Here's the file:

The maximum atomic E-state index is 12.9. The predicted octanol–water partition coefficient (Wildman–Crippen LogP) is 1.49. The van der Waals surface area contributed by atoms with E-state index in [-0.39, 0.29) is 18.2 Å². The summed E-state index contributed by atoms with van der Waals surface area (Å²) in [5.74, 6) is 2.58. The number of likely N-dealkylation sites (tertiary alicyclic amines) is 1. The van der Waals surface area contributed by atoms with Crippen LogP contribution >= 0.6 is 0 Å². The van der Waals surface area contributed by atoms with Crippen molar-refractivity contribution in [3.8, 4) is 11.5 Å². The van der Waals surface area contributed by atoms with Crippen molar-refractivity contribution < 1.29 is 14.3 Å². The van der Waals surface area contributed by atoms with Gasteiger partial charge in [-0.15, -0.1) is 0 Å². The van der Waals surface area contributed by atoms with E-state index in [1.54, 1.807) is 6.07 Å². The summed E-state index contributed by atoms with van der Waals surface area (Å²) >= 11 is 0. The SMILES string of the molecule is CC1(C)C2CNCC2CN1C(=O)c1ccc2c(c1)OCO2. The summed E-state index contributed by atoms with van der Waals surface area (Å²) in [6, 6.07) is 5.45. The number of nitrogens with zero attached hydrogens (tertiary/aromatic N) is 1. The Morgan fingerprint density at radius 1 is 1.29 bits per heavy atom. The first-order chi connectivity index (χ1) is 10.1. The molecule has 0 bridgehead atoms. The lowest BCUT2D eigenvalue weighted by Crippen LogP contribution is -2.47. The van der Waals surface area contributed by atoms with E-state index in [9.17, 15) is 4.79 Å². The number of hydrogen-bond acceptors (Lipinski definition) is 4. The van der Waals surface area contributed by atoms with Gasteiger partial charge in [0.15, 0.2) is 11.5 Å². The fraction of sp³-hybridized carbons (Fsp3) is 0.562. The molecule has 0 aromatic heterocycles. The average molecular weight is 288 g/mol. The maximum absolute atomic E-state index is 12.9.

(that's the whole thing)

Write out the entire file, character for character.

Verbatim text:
The maximum atomic E-state index is 12.9. The predicted octanol–water partition coefficient (Wildman–Crippen LogP) is 1.49. The van der Waals surface area contributed by atoms with E-state index in [-0.39, 0.29) is 18.2 Å². The summed E-state index contributed by atoms with van der Waals surface area (Å²) in [5.74, 6) is 2.58. The number of likely N-dealkylation sites (tertiary alicyclic amines) is 1. The van der Waals surface area contributed by atoms with Crippen LogP contribution >= 0.6 is 0 Å². The van der Waals surface area contributed by atoms with Crippen molar-refractivity contribution in [3.8, 4) is 11.5 Å². The van der Waals surface area contributed by atoms with Crippen molar-refractivity contribution < 1.29 is 14.3 Å². The van der Waals surface area contributed by atoms with Gasteiger partial charge in [-0.15, -0.1) is 0 Å². The van der Waals surface area contributed by atoms with E-state index in [1.54, 1.807) is 6.07 Å². The summed E-state index contributed by atoms with van der Waals surface area (Å²) >= 11 is 0. The SMILES string of the molecule is CC1(C)C2CNCC2CN1C(=O)c1ccc2c(c1)OCO2. The summed E-state index contributed by atoms with van der Waals surface area (Å²) in [6, 6.07) is 5.45. The number of nitrogens with zero attached hydrogens (tertiary/aromatic N) is 1. The Morgan fingerprint density at radius 1 is 1.29 bits per heavy atom. The first-order chi connectivity index (χ1) is 10.1. The molecule has 0 bridgehead atoms. The lowest BCUT2D eigenvalue weighted by Crippen LogP contribution is -2.47. The van der Waals surface area contributed by atoms with E-state index in [9.17, 15) is 4.79 Å². The number of hydrogen-bond acceptors (Lipinski definition) is 4. The van der Waals surface area contributed by atoms with Gasteiger partial charge in [0.15, 0.2) is 11.5 Å². The fraction of sp³-hybridized carbons (Fsp3) is 0.562. The molecule has 0 aromatic heterocycles. The average molecular weight is 288 g/mol. The maximum absolute atomic E-state index is 12.9.